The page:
He’s also able to cajole great performances from his cast, and he’s assembled a wonderful set of actors to do the job. The critics praised Redgrave’s performance left and right. Indeed she was marvelous and also Jessica Chastain in a small role as Coriolanus’ wife, but I was mostly taken by Brian Cox’s performance as the seasoned politician Menenius. How this Scottish thespian has never been nominated for an Oscar is a travesty. “Coriolanus has grown from man to dragon…” his character said in one heart-wrenching scene, and it’s palpable that Coriolanus’ betrayal cuts deep into his soul.
Fiennes himself is at his most effective, delivering his lines with sheer clarity and intelligence. Coriolanus is a tough character to sympathize with, but Fiennes gives a fascinating look into a flawed antihero. He’s also chosen the perfect actor as his adversary. In interviews Fiennes said that he had wanted a ‘warrior’ to play Aufidius and who could be more fitting than King Leonidas himself. But just like in 300, Butler is just as efficient in the action scenes as in those that demand emotional intensity. The highlights in the film are no doubt the fierce face/off between Fiennes and Butler and the two men seem to relish in them. The knife fight apparently took two days to film and it’s as cutthroat as one can get. There’s barely any music playing during a lot of the action scenes, it feels authentically gritty and realistic, almost documentary-like at times but without the overused hand-held style.
My only gripe is that the scenes between the politicians and the people often feel overly-simplified. I understand that the timeline perhaps isn’t as swift as depicted in the film, but it just feels like thing happen way too fast how Coriolanus goes from hero to scorn exile. I’m not too keen with James Nesbitt’s performance either as one of the tribunes, he feels somewhat miscast in this role. The scenes of the Roman politicians with the crowd also didn’t seem to work as well, perhaps it’s more suitable for stage performance but it just didn’t feel right on film. Coriolanus as a character also isn’t as compelling because there’s barely any reflective moments that gives us insights into his motivations and why he despise the people the way he does.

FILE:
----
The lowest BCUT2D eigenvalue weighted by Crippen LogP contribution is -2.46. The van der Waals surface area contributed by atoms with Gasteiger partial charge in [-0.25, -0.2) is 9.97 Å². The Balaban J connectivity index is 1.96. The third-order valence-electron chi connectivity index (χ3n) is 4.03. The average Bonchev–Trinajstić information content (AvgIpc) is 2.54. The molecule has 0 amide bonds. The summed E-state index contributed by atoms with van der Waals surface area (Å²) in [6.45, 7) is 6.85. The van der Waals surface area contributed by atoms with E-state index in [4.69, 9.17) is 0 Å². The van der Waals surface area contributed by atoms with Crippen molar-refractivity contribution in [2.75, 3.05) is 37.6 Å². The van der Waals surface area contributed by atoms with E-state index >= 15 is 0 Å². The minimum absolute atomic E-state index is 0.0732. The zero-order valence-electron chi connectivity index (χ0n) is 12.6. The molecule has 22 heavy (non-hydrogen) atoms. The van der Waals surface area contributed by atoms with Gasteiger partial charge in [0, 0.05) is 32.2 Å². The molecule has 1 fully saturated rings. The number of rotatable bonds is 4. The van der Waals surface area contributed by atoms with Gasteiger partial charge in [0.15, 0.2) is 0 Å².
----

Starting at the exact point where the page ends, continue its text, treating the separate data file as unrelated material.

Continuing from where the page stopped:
Those are minor quibbles however, I thoroughly enjoyed this film, and apart from the first act and the very last scene, it’s thankfully not as violent as I had thought. The use of Shakespearean language in modern setting is tricky but I think Fiennes and the cast pulled it off brilliantly. It feels a bit odd at first but after a while I enjoyed listening to it. I’m glad I ended up watching this on Blu-ray so I can turn on the caption however, as it helps me grasp the story a lot better.
Final Thoughts: If you’re looking for an intriguing political thriller filled with great performances, then this is the film for you. Once you get past the Shakespearean language, it’s surprisingly accessible and its themes are eerily relevant to our world today.
It’s been nearly two years since I first heard about Ralph Fiennes’ passion project. Well, after appearing in my most-anticipated list for TWO years in a row, I finally bought the Blu-ray. I’ve actually watched it twice, one with Fiennes’ commentary and one without. If only the special features had been more robust though, it’d be nice if it had more scenes of the on-location shoot in Serbia like I talked about here. Still, it’s certainly well worth the purchase.
|4 out of 5 reels|
Have you seen CORIOLANUS? Do share your thoughts on the film.